I have some other animal chimeras that I will continue to post as time permits.

The animal chimera was obviously created through clever feats of graphic design engineering. Perhaps some graphic design artists have too much time on their hands?

Regardless, enjoy the birddog.

Thursday, May 11, 2006

Flight of Fantasy...

Gary, from Views From My Garden was kind enough to remind me of another wonderful poem by William Butler Yeats. I figured since my mind keeps wandering back to the poetry of Yeats, perhaps I should post this one:

The Lake Isle of Innisfree

I WILL arise and go now, and go to Innisfree,
And a small cabin build there, of clay and wattles made;
Nine bean rows will I have there, a hive for the honey bee,
And live alone in the bee-loud glade.

And I shall have some peace there, for peace comes dropping slow,
Dropping from the veils of the morning to where the cricket sings;
There midnight 's all a-glimmer, and noon a purple glow,
And evening full of the linnet's wings.

I will arise and go now, for always night and day
I hear lake water lapping with low sounds by the shore;
While I stand on the roadway, or on the pavements gray,
I hear it in the deep heart's core.

William Butler Yeats

Oh! How my heart deeply desires to go someplace like Innisfree right now! To go there and never return! I take with me the following woodland flowers:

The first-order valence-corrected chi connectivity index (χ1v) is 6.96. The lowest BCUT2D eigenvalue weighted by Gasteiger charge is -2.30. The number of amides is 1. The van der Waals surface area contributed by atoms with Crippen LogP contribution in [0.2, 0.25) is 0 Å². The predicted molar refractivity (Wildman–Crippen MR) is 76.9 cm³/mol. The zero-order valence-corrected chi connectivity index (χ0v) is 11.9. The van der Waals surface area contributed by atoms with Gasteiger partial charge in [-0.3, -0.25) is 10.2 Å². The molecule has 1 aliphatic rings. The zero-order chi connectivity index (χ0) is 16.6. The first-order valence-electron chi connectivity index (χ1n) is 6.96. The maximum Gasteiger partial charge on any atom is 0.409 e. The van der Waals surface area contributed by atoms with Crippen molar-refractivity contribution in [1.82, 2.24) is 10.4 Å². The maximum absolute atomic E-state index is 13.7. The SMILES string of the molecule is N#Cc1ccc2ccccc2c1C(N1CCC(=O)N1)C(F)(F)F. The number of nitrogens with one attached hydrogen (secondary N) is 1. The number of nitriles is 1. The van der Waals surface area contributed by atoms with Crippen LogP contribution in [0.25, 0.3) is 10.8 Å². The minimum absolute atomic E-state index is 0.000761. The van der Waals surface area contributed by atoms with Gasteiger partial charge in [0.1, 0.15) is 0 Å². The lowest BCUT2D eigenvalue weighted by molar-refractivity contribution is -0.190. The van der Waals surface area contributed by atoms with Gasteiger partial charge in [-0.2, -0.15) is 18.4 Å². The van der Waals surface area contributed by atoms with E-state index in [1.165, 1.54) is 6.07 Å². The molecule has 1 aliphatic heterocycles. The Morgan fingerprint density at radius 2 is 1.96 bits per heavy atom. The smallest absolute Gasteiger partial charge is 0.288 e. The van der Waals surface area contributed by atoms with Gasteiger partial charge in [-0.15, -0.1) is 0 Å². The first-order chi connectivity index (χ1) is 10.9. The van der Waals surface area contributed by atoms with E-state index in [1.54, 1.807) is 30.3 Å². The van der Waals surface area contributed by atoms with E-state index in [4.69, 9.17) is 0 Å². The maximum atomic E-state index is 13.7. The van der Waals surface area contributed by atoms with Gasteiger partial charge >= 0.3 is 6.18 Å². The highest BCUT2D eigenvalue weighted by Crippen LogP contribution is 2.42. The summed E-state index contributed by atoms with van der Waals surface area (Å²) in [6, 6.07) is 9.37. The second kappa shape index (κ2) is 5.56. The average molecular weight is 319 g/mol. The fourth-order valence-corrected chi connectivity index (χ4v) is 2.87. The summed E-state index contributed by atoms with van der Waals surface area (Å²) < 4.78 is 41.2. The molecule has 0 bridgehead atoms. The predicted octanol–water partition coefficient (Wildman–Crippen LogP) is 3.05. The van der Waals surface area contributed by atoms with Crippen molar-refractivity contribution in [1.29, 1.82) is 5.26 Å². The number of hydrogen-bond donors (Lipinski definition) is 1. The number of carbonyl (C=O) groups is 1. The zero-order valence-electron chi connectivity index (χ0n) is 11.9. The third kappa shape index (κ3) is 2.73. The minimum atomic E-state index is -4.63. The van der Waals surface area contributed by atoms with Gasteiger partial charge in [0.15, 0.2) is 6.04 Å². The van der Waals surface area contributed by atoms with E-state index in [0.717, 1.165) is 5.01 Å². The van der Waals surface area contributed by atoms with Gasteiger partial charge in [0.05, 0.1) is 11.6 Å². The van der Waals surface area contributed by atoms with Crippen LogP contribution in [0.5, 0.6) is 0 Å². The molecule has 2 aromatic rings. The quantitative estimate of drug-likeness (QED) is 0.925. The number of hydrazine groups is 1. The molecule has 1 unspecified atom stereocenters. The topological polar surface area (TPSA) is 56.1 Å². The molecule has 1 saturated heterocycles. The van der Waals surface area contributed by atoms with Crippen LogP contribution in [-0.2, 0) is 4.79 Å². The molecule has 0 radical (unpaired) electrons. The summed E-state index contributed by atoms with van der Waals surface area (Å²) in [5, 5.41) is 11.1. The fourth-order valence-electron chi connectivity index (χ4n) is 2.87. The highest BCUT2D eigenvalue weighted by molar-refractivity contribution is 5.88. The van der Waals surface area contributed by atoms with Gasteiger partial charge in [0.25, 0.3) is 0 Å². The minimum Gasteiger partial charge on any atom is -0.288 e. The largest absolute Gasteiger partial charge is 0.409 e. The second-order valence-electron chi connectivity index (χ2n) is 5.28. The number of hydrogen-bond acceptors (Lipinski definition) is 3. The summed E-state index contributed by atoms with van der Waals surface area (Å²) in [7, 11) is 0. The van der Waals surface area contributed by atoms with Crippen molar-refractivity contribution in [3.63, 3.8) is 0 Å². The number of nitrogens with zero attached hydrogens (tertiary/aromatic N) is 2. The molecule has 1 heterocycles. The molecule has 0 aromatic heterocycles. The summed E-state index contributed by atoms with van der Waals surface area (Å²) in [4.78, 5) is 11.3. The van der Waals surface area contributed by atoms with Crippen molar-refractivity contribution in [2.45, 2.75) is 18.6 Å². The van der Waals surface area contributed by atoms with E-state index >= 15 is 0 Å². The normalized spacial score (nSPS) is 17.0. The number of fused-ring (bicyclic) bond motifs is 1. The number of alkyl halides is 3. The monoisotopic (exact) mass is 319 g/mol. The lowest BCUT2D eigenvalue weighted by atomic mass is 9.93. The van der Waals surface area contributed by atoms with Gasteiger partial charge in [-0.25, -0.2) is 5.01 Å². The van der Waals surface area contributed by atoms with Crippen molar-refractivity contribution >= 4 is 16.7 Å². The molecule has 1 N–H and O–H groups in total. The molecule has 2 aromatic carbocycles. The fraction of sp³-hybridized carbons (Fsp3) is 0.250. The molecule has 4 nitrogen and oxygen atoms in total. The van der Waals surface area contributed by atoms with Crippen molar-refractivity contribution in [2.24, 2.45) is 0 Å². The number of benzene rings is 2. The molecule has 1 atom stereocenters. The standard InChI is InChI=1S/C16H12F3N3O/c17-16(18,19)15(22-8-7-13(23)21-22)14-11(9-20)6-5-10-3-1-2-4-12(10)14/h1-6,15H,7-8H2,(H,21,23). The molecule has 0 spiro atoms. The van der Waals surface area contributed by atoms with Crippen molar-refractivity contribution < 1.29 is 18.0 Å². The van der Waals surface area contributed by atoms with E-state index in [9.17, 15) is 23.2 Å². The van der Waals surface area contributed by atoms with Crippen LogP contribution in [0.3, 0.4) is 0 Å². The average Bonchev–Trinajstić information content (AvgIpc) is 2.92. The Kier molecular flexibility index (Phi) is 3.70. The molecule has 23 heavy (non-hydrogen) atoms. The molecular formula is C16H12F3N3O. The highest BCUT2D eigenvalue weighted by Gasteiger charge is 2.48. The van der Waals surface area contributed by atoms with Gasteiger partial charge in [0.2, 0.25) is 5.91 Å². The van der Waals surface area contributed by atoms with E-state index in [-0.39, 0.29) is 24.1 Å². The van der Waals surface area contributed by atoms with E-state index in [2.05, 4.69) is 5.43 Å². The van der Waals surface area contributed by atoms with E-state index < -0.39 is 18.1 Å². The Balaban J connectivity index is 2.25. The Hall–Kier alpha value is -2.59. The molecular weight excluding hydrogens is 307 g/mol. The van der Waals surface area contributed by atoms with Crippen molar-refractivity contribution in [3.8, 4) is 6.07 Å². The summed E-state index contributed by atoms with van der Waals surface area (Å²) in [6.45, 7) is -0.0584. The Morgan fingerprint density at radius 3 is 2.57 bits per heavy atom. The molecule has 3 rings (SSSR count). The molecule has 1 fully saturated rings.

Claytonia virginica:

Dicentra canadensis:

Trillium erectum:

Viola rostrata:

Asarum canadense:

Arisaema triphyllum:

Mertensia virginica:

Uvularia sessilifolia:

Viola sororia:

After all, this is my flight of fancy and fantasy!

Photographic credits goes to Thomas, whose expertise never ceases to amaze me...

A Day of Rain

The news is finally in about my American Heart Association grant that I wrote back in January. It has made it to the final round, the final and last cut. It is in the final round where it is under consideration of funding. The coveted top percentile. However, the score is such that it stands virtually no chance of funding. Although it is not sunk, it is sinking--fast.

Sadly, one reviewer seemed bent on sinking my grant. The comments were really unfounded, irrelevant, and undeserved. Really.

I can only hope that my advisor gives me a moment to wallow in self-pity and failure.

Monday, May 01, 2006

Celebrity Pose?

This photo was taken after a rather long day of poster presentations, talks, attending the San Francisco Symphony, and a very late dinner. I think it must have been around 2 am San Francisco time. At the time, I was attempting to relax a bit. My labmate insisted upon taking impromptu photos of me while I waited for files to download. I guess all I could muster was this smile while he snapped the pictures.

I discovered this neat little tool over at Daughter of Opinion. So, I decided to give it a try. I used the above photo since it is my most recent picture. It claims that the celebrity I resemble the most is Ava Gardner. What do you think? I am not so convinced. I mean, we share certain features like the deep set eyes and the long nose. But if there really is a resemblance, perhaps I should go all the way and make my lips look more pouty?

Or maybe I will just be content to look like me...?